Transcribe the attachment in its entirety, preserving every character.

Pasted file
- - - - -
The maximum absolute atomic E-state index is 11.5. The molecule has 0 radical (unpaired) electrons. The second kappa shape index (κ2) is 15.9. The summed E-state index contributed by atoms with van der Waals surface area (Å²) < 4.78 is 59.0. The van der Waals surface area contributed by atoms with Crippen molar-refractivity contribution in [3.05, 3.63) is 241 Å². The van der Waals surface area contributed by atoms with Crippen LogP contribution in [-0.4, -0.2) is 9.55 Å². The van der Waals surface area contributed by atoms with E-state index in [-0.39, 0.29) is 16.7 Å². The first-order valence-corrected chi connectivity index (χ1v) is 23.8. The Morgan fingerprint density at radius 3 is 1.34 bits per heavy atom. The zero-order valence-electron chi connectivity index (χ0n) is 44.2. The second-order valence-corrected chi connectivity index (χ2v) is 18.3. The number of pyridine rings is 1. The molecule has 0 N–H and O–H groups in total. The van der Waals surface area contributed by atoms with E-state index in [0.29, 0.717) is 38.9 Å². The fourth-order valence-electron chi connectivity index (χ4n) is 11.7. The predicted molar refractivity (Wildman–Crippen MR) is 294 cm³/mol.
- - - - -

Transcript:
The maximum absolute atomic E-state index is 11.5. The molecule has 0 radical (unpaired) electrons. The second kappa shape index (κ2) is 15.9. The summed E-state index contributed by atoms with van der Waals surface area (Å²) < 4.78 is 59.0. The van der Waals surface area contributed by atoms with Crippen molar-refractivity contribution in [3.05, 3.63) is 241 Å². The van der Waals surface area contributed by atoms with Crippen LogP contribution in [-0.4, -0.2) is 9.55 Å². The van der Waals surface area contributed by atoms with E-state index in [-0.39, 0.29) is 16.7 Å². The first-order valence-corrected chi connectivity index (χ1v) is 23.8. The Morgan fingerprint density at radius 3 is 1.34 bits per heavy atom. The zero-order valence-electron chi connectivity index (χ0n) is 44.2. The second-order valence-corrected chi connectivity index (χ2v) is 18.3. The number of pyridine rings is 1. The molecule has 0 N–H and O–H groups in total. The van der Waals surface area contributed by atoms with E-state index in [0.29, 0.717) is 38.9 Å². The fourth-order valence-electron chi connectivity index (χ4n) is 11.7. The predicted molar refractivity (Wildman–Crippen MR) is 294 cm³/mol.